“The visual branding of the Philadelphia Museum is intricately tied to the quality of the photographs that are used to represent the objects in the collection, Museum events and its numerous activities. In an era when the phone cameras most visitors have are capable of capturing a 12-megapixel image, we feel that it is crucial that the quality and technical standards of the images produced by the PMA photographers be heads and shoulders above the crowd.
We have found that it is far too easy for images taken with inferior equipment by well meaning but undiscerning amateurs to somehow become mixed into our archive, alongside professional photographs that we have worked hard to create. We work hard to prevent these inferior quality images from accidentally becoming part of the stock used to communicate the PMA brand.
This is why a set workflow that starts with a detailed and color correct image, clearly defined labeling, and processing standards becomes crucial. The quality of such files along with their embedded file data helps us to identify and track the use of images that are produced with our brand in mind. While we can’t always prevent less than ideal images from surfacing throughout the various channels that use images, it does help us identify and remove these problem files from circulation.”
– Justyna Badach, Photography Studio Manager, Philadelphia Museum of Art
Early in the digitization movement, few institutions of Cultural Heritage could digitize more than a menial fraction of their collection per year. Operating at the slow pace of multi-shot or scanning systems, the completion of digitization seemed more of a fanciful concept than an attainable goal. With the advent of rapid capture solutions built around high-resolution single-shot digital backs and high-speed workflow software like Capture One Cultural Heritage Edition, this pace has quickened by orders of magnitude.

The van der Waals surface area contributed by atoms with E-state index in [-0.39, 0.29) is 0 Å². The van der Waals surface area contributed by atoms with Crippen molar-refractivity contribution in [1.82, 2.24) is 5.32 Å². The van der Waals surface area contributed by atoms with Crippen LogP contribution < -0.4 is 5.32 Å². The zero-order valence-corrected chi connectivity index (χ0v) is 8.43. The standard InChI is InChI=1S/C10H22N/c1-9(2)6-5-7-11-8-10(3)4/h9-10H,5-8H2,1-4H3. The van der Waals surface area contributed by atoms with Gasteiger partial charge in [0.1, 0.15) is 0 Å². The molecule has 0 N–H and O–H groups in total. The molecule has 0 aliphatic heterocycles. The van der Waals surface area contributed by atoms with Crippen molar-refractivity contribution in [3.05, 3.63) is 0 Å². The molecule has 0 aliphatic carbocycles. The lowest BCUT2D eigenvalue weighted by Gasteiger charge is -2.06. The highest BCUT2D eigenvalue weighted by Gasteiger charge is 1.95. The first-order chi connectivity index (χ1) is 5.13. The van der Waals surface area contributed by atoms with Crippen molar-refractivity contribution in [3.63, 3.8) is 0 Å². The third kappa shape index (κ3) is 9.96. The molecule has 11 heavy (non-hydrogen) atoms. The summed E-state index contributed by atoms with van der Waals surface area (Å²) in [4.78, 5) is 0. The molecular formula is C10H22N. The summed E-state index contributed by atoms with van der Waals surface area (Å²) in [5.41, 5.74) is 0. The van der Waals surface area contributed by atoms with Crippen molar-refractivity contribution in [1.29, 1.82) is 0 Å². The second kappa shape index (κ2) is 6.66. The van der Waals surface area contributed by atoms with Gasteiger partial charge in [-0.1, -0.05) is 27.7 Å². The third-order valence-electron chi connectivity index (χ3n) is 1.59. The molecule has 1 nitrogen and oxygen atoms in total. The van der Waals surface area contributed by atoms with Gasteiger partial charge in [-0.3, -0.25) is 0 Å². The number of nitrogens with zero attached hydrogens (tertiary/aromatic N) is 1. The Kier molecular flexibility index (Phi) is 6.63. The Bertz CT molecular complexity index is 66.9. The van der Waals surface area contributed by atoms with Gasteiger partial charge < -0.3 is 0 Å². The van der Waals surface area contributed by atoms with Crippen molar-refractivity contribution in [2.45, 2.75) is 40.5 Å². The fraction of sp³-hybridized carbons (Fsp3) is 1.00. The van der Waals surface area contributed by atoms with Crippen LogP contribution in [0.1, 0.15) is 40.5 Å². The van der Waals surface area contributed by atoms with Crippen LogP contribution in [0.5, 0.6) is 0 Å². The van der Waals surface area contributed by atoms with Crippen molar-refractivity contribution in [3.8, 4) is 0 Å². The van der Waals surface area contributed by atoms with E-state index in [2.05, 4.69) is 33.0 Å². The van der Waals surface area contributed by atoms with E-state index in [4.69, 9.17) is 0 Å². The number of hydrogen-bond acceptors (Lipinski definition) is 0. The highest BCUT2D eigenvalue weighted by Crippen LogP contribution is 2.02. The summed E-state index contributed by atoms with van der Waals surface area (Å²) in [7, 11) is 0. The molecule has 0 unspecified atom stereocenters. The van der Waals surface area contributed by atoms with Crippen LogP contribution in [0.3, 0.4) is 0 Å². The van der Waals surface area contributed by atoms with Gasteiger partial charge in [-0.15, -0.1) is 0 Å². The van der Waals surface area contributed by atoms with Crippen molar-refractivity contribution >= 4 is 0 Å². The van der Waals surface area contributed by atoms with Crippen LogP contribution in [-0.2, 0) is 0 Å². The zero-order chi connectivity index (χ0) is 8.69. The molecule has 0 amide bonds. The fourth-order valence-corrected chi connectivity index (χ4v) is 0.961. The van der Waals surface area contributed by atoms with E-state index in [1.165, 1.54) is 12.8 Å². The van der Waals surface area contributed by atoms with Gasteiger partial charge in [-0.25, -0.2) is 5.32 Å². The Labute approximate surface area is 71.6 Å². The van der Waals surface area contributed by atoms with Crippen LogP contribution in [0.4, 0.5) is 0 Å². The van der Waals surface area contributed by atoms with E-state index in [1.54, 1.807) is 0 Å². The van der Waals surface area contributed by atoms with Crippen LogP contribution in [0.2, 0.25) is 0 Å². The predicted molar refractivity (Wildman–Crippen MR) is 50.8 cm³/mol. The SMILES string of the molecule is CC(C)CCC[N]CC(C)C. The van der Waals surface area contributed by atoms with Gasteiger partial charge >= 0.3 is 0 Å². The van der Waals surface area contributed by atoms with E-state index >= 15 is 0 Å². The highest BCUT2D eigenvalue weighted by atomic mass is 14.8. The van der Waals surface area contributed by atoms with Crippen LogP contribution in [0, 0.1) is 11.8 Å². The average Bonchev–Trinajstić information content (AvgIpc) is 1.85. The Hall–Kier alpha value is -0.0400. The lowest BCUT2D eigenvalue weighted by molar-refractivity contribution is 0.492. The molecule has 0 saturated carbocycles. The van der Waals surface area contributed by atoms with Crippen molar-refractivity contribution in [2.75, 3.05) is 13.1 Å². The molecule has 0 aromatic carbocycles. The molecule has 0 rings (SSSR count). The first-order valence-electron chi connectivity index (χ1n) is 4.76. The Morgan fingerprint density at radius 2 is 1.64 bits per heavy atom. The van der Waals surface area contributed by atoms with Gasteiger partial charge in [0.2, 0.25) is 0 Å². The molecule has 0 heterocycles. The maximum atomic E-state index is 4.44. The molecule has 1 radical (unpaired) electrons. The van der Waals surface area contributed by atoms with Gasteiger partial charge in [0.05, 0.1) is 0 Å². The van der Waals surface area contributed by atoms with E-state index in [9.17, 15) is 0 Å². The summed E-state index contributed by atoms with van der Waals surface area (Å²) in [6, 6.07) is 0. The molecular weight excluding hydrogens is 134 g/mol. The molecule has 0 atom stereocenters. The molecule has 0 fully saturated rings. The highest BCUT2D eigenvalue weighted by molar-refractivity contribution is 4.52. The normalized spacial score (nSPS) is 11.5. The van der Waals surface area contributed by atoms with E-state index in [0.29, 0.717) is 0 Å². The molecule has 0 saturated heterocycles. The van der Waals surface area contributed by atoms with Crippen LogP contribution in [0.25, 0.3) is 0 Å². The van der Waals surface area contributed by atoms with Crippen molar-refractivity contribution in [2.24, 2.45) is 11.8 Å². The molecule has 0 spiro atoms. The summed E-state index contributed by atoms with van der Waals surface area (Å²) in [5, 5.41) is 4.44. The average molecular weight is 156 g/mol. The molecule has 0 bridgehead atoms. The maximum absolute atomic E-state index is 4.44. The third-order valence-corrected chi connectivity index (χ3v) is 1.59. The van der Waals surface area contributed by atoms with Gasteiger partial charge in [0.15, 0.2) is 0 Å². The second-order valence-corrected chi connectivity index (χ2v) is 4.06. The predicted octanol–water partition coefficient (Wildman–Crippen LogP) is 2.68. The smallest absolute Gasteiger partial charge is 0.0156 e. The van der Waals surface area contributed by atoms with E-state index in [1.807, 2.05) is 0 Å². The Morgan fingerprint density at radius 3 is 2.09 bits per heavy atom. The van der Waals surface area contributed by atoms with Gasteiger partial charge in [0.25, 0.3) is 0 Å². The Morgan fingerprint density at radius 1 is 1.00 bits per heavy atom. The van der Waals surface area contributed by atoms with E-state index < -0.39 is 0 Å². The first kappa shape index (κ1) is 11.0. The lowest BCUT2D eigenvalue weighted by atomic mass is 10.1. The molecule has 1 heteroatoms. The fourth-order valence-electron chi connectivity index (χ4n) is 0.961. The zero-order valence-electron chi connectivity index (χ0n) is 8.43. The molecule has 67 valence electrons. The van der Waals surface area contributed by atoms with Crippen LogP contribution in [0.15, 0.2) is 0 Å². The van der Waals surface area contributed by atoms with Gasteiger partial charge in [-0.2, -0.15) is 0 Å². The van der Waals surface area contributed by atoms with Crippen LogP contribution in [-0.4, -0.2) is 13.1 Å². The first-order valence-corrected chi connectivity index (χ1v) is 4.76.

Today’s modern systems and the following of preservation-grade industry standards ensure that the day will come, sooner rather than later, that most institutions have the majority or entirety of their collections online. At that point, the publicity and interest surrounding yet another institution reaching such a milestone will be quite low. For now, however, there is a distinct first-mover advantage for those institutions completing digitization in the next few years. Thus, it is crucial that institutions that wish to use digitization as a market differentiator adopt a digitization program that includes sufficient quality to maintain a consistent and professional brand, with sufficient planning and equipment to achieve the digitization goals in a timely fashion.
“We’ve reached an important milestone at the Freer |Sackler, an effort we’re calling Digital Zero. As of this writing, we’ve become the first Smithsonian museum to digitize their collections. This is a great opportunity for scholars and researchers as well as our everyday virtual visitors to have 24/7 access to our works of art.
What exactly is Digital Zero? For the Freer|Sackler, it means that we’ve photographed and uploaded our entire collection into a digital asset management system — more than 40,000 objects and almost twice as many images, from Whistler’s Peacock Room to the tiniest unnamed ceramic sherd. We have examined the rights information on every object and marked them appropriately. We have reviewed records, both complete and incomplete, and deemed them acceptable to make public.”
– Courtney O’Callaghan, Chief Digital Officer, Freer|Sackler, The Smithsonian Institution